The markets of coming years may resemble what prevailed after World War II, according to Malkeil. Seeking to avoid another Depression, the government held down interest rates in the late 1940s, and yields on 10-year Treasuries were below 2%. Then as the economy gained a steady footing, the government unleashed rates. "When interest rates were allowed to rise in the 1950s, bond holders got killed," says Malkiel.
, long-term government funds lost money in the 1950s. During the 1960s and 1970, bonds delivered meager results that were less than the inflation rate. So after considering taxes and inflation, bond portfolios shrank for more than three decades. Meanwhile, stocks delivered decent after-inflation results.
To illustrate why dividend stocks are relatively attractive now, Malkiel notes that shares of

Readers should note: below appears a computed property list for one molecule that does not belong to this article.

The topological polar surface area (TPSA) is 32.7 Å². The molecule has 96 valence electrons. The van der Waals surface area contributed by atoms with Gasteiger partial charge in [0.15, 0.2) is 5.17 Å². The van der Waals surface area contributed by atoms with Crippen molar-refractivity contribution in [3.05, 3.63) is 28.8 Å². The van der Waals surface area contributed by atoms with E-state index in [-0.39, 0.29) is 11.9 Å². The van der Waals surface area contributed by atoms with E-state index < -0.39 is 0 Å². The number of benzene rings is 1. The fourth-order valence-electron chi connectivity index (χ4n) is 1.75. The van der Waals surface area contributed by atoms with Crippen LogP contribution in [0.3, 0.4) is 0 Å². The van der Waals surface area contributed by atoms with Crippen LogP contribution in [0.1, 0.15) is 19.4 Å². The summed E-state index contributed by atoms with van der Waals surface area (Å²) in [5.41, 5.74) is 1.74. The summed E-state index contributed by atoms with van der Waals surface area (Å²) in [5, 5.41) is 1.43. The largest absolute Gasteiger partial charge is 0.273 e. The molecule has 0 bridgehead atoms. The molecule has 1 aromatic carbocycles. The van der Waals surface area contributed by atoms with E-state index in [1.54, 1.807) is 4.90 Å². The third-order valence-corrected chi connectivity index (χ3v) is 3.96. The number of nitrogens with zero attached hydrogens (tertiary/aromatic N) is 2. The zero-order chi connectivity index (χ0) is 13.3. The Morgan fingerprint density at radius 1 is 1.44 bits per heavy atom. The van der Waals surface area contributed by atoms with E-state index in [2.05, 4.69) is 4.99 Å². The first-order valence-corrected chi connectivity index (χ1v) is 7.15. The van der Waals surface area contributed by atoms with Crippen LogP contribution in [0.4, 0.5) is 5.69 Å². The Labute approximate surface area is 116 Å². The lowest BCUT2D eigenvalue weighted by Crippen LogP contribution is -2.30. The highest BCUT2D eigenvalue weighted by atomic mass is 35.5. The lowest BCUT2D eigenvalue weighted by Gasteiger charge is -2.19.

yield 5%, while the company's 10-year bonds yield only 2.5%. The low bond yield is not enough to compensate for the risks of rising rates and an inflation rate that is currently running at 2%. "With the stock, you get a reasonable dividend yield, and a chance for some growth," he says. "Under the best circumstances, the bonds will give you a zero real rate of return."
Advocates of government bonds dispute Malkiel's reasoning and caution investors against shifting outsized stakes to dividend ETFs. The ETFs can come with risks that investors don't appreciate, says Don Bennyhoff, a Vanguard senior investment analyst. The funds often have big stakes in a few sectors.
Before the market turmoil of 2008, many dividend funds had outsized holdings in financials because banks and insurers paid hefty dividends. The financial stocks collapsed as the credit crisis unfolded. These days many dividend funds have overweights in consumer staples.
Bennyhoff concedes that bonds could lag stocks in coming years. But he argues that fixed-income holdings can help to cushion portfolios. He says that on the recent day when the Cyprus Parliament rejected a bailout, U.S. stocks sank, but bonds held firm. "Bonds can help to temper the volatility of your portfolio," he says.
This article was written by an independent contributor, separate from TheStreet's regular news coverage.